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Zscaler soars and Splunk tanks: A tale of two Covid stocks

Jay Chaudry, establisher and chief executive officer of Zscaler Inc.

David Paul Morris | Bloomberg | Getty Images

Zscaler shares eddied 26% on Thursday. Splunk plunged 23%.

Both reported quarterly results late Wednesday and had very different-pandemic common stories to share with investors.

Zscaler, a security software vendor for the cloud, said revenue in the period effected October climbed 52% and the company raised its forecast for the year. Splunk, a provider of data analytics software, suggested revenue shrank 11% from a year earlier, missing estimates for a third straight period.

For Zscaler, energy has picked up throughout the year as large enterprises seek ways to protect their increasingly disparate data and unexposed their networks now that employees are connecting from more places and devices. After Thursday’s rally, the array is now up 298% for the year, the third-best performance among U.S. tech stocks behind only Zoom and Fastly.

Zscaler vs. Splunk


“Covid was a catalyst in changing the mindset and bump off inertia, resulting in a reduced need for educating customers about the value of the Zscaler architecture over legacy solicits,” CEO Jay Chaudhry said on the company’s earnings call.”

Meanwhile, Splunk’s drop on Thursday left the stock up only 5.6% this year, lag behind the S&P 500’s 13% gain. While Zscaler was founded in 2008 and grew up alongside new cloud infrastructure and the emergence of flexible computing, Splunk got started five years earlier for on-premises data centers and had to later develop its analytics software for the cloud.

Splunk prognosticated cloud services revenue climbed 80% in the quarter, but that still only accounts for 26% of total interest. The rest of the business is either flat or deteriorating.

CEO Douglas Merritt said on the earnings call that some engage ins are getting pushed out and that the “variability we see because of the pandemic effects” makes its difficult to predict what will go on in the coming months. The company said $50 million to $60 million in expected bookings slid out from the caserne.

According to Michael Turits, an analyst at KeyBanc Capital Markets, the concern for Splunk is that companies are focusing today on allowing technologies that are critical to getting through the current crisis.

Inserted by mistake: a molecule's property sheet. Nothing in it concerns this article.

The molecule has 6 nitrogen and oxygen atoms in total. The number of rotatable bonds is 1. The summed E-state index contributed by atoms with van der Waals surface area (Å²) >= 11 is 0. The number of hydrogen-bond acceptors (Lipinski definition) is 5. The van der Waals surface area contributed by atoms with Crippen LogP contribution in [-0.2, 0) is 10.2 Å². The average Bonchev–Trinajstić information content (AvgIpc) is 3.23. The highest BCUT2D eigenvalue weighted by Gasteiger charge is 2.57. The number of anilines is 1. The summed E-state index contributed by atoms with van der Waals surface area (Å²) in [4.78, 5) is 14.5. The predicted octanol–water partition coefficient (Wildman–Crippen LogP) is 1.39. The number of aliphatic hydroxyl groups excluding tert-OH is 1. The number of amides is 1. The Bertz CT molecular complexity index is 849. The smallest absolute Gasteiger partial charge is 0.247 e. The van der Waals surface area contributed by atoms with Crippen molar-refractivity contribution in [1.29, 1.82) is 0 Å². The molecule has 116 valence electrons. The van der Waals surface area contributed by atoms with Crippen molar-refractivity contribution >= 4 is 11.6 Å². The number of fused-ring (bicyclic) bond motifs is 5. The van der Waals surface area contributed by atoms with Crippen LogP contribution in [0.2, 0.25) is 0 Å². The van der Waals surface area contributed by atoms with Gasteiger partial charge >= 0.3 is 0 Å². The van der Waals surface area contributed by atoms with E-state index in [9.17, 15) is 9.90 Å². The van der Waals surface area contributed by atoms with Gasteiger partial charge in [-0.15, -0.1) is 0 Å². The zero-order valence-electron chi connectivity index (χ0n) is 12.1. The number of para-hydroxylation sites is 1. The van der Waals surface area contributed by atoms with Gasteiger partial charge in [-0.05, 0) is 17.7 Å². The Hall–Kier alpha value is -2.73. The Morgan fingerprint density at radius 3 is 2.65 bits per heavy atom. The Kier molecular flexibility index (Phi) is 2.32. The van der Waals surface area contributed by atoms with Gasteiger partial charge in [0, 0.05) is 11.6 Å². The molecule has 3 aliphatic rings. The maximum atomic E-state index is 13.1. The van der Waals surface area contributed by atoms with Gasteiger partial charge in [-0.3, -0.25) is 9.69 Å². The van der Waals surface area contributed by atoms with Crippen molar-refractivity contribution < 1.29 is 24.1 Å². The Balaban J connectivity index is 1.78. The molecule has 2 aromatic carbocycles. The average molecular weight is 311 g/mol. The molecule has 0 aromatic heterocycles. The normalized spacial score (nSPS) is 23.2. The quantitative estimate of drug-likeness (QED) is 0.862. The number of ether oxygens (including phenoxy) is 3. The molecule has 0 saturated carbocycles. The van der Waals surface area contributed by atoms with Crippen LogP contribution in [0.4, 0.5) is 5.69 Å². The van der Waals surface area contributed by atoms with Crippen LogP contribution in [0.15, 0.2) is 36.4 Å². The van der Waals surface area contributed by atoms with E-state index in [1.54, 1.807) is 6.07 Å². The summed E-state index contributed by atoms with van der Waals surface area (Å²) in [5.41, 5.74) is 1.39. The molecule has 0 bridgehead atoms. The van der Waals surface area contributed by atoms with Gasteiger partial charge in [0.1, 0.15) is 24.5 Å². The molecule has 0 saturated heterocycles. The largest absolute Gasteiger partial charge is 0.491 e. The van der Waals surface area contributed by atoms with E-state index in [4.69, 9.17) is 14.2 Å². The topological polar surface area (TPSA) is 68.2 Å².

The third-quarter miss is likely due to “de-prioritization of analytics interconnected to digital transformation and security investments in response to COVID-19/WFH,” Turits wrote. Longer term, he said Splunk carcasses “the de facto machine data platform standard,” and he still recommends buying the shares.

Doug Merritt, CEO, Splunk

Scott Mlyn | CNBC

As it backs, Splunk is stuck somewhere between the legacy tech vendors, which are struggling to find growth, and the cloud-first solicitations and tools that have seen business accelerate since the pandemic forced offices to close.

For an example of the current, look at Snowflake, which is also in the data analytics market. It reported revenue growth on Wednesday of 119% in its fundamental earnings statement since its IPO in September, and the stock soared 16% on Thursday. Snowflake’s data warehouse software was figured for the cloud, making it easy for customers to deploy and use regardless of whether people are working remotely.

Investors are clearly classifying between the work-from-home winners and losers. Snowflake is trading at over 70 times next year’s revenue, while Zscaler and Zoom are priced at clearly over 30 times forward sales. Splunk’s price-to-sales multiple for next year is 10.

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